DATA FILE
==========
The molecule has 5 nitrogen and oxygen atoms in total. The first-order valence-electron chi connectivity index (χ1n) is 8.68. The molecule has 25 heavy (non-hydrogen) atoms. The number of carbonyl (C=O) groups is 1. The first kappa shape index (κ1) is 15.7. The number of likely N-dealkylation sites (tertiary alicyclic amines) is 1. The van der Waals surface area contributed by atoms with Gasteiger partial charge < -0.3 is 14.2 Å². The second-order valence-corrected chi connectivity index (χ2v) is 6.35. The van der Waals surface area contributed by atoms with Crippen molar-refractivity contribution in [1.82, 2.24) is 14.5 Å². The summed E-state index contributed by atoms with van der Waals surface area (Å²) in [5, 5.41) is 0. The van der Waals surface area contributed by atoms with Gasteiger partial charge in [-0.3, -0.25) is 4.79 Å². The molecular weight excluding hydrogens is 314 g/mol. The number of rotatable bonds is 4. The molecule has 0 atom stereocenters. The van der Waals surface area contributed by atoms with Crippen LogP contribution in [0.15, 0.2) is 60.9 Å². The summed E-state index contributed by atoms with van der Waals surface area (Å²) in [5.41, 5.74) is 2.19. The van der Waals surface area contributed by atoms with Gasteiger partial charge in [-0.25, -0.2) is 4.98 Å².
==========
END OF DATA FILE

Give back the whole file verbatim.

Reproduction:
The molecule has 5 nitrogen and oxygen atoms in total. The first-order valence-electron chi connectivity index (χ1n) is 8.68. The molecule has 25 heavy (non-hydrogen) atoms. The number of carbonyl (C=O) groups is 1. The first kappa shape index (κ1) is 15.7. The number of likely N-dealkylation sites (tertiary alicyclic amines) is 1. The van der Waals surface area contributed by atoms with Gasteiger partial charge < -0.3 is 14.2 Å². The second-order valence-corrected chi connectivity index (χ2v) is 6.35. The van der Waals surface area contributed by atoms with Crippen molar-refractivity contribution in [1.82, 2.24) is 14.5 Å². The summed E-state index contributed by atoms with van der Waals surface area (Å²) in [5, 5.41) is 0. The van der Waals surface area contributed by atoms with Gasteiger partial charge in [-0.3, -0.25) is 4.79 Å². The molecular weight excluding hydrogens is 314 g/mol. The number of rotatable bonds is 4. The molecule has 0 atom stereocenters. The van der Waals surface area contributed by atoms with Crippen LogP contribution in [0.15, 0.2) is 60.9 Å². The summed E-state index contributed by atoms with van der Waals surface area (Å²) in [5.41, 5.74) is 2.19. The van der Waals surface area contributed by atoms with Gasteiger partial charge in [-0.25, -0.2) is 4.98 Å².